The automatic  11-year boost in odd-numbered years won’t necessarily result in councils with more overall experience than Ann Arbor has seen in the last 60 years. A four-year term is long enough that councilmembers who, after their first term, are grappling with a decision  to seek re-election might not so easily opt for another one. And four years is long enough for councilmembers to provoke enough dissatisfaction among their constituents that their re-election is challenged by one or more opponents.

But the minimum baseline experience of a future council will increase with four-year terms. Two-year terms guarantee at least five years of collective experience, even in a year that sees complete turnover for five seats and the mayor. The following year, however, adds just the one extra year’s experience of the mayor for a total of at least six years of experience.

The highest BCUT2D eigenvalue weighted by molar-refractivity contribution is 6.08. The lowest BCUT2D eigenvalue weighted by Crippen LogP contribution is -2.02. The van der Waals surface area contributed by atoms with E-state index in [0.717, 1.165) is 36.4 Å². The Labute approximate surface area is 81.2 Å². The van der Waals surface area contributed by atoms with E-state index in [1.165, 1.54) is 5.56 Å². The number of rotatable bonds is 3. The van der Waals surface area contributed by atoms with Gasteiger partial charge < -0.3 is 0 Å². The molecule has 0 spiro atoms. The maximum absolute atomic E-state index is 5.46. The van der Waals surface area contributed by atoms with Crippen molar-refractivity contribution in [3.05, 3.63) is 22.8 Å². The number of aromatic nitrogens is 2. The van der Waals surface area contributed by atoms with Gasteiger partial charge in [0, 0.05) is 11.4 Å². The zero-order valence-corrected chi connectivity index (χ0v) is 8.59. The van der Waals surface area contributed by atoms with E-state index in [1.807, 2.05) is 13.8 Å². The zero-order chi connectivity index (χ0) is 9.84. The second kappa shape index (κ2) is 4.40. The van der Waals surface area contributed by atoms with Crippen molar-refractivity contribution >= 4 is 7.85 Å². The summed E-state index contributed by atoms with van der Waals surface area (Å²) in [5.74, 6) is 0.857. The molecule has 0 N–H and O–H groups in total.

Four-year terms guarantee at least 10 years of collective experience, even in a year when five councilmembers and the mayor are not re-elected. The following year, when no elections are held, would add 11 more years of experience to the council for a minimum of 21 years.


The coarse analysis of council experience in this note started with the chart of council membership available on Arbor Wiki. The most recent few years had to be added.

GoogleSheets was the software used for the counting of years of experience—specifically COUNTIF.

The approach was kind of a kludge: For a name in a cell, count the number of instances of that person’s name anywhere else in the spreadsheet in a row beneath that cell—that’s the person’s years of experience for that cell. For that kludge to work, some of the information had to be stripped out or cleaned up. Party affiliation was stripped out, so that Marcia Higgins and Jane Lumm’s experience as Republicans was not undercounted. Editions of the council in the table corresponding to mid-year appointments to fill vacancies due to resignation were stripped out so that experience was not over-counted. And an attempt was made to standardize inclusion of middle initials for councilmembers.

Here’s the GoogleSheet: